5 Strategies for Teaching Summer School

Aside from the fact that summer school inevitably fell during the 20 most beautiful days in July, I rather enjoy teaching summer school.  I’ve always been big on second chances.  Plus, I tried to make it as fun for me as for the students.

I did have some parent complaints, though, about my summer school classes.  Seems they thought it was supposed to be a punishment.  I just can’t get behind making education a punishment.  In fact, I tried to make the experience pleasant and engaging for my students and myself.

Teaching Summer School

Here are some of the things that helped make my 20 days of Summer School enjoyable, in spite of the enticing, beautiful weather out side.

  1. Be careful re-teaching the same books or activities– know your audience.  Your summer school students might be there for attendance reasons.  Or they may have completed select readings from the course they failed.  Repeating the same readings may instill in them additional information missed the first time.  Or it may bore them, increasingly the likelihood of misbehavior.
    • Personally, I prefer to pick something wildly different that the local high schools tend not to use.  It increases my chances of engaging the students in large part because they’re not likely to have read it before (nor will they read it again.)
    • Slide3
  2. Include Choice.  Students may not have a choice of being in summer school.  Even some who “chose” to be there may very well be attending under duress, such as from highly displeased parents.  Allowing choice in projects or readings allows them some measure of control over the experience.  And if they have some control, they’re less likely to try to fight me for control.  After all, these generally aren’t the studious, well-mannered students who are in summer school.  They’re still good kids, but they may be more prone to missteps in behavior.
    • Task Cards, Student Contract or Choice Boards are great for offering choice.  Even something as simple as allowing a prediction to be written as a narrative or drawn as a comic strip (focus on predicting, rather than writing).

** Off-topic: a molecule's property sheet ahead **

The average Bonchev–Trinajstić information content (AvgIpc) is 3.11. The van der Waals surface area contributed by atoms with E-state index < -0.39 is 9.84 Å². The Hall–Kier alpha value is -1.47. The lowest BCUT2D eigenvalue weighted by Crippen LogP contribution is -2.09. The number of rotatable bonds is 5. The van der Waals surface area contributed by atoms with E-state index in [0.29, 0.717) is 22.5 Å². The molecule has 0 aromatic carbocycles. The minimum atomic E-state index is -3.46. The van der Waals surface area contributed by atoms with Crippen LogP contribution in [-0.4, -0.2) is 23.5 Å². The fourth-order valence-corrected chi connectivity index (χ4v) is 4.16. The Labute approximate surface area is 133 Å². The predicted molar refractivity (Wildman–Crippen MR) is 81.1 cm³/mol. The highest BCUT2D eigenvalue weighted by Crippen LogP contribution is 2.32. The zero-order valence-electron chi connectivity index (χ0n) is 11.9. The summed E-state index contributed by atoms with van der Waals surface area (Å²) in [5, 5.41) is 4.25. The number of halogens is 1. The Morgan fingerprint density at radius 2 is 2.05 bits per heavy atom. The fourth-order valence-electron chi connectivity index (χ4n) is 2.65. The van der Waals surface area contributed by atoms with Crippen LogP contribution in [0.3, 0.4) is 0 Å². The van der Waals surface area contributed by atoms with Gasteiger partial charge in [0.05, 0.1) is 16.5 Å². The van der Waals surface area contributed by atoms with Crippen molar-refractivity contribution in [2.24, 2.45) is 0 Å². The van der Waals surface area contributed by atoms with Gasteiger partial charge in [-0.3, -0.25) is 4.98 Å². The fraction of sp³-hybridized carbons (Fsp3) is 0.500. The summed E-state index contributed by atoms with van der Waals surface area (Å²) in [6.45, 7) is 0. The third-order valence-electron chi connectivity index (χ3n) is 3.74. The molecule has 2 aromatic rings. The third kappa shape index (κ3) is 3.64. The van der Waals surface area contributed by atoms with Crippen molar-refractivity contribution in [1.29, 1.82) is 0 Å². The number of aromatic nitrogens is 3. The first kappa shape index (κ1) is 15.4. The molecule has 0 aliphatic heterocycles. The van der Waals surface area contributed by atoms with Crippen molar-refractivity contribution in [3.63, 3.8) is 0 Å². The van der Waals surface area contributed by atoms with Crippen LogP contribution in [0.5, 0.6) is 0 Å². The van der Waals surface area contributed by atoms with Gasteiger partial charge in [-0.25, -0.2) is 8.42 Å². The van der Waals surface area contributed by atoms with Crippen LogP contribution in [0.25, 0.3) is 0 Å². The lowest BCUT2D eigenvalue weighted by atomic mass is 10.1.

3. Use projects with a variety of types of activities.  Great if also including choice.  If summer school uses block scheduling (of a sort), then you’ll be staring at the same students for 2, 3, or even 4 hours a day, several days a week.  Reading or writing for that whole stretch would be arduous for all involved. Projects allow flexible movement in the classroom and can be intermingled with other tasks, like mini-lessons or related readings.  In particular I enjoy real-world projects for high engagement.
    • Bonus: projects tend to be faster to grade as well, which can help with keeping on top of student grades, so they are continually aware of their standing.  I liked to give grades on Thursday, then threaten to call home on Friday about missing work– very motivating! Slide2
  4. Balance rigor with accessibility in tasks.  Unlike a traditional classroom where you will have ample time to get to know your students and their work over the course of a couple weeks (or more), the summer school classroom has no time to spend on getting to know.  When selecting texts, consider keep the texts accessible– say on or slightly below grade level– so you can catch most of the students.  Then, use the projects or assignments to allow and push students to higher level thinking.
  5. Be Flexible.  It’s like the last month of school, but it’s the only time you have with these students.  The weather is likely very nice– your classroom… may not be.
    • Be flexible on the stories and activities.  Be flexible on which normal school rules you can be lenient on or ways to make the classroom more relaxed.  Consider low-stakes quizzes and projects over unit tests and in-depth formal research papers.

Lastly, for me, it was important to keep in mind that this was my summer, too.  If I was poring over tons of summer school essays and reading questions, then I was spending my summer still teaching at the same sort of level– or above– as during the school year.  It’s important to fully recharge during the summer so we can be prepared to tackled the long school year.  (Or at least make it until Christmas Break!)  In this way, projects and engaging texts combined with flexibility and moderate content helped me still enjoy enough of my summer to recharge.

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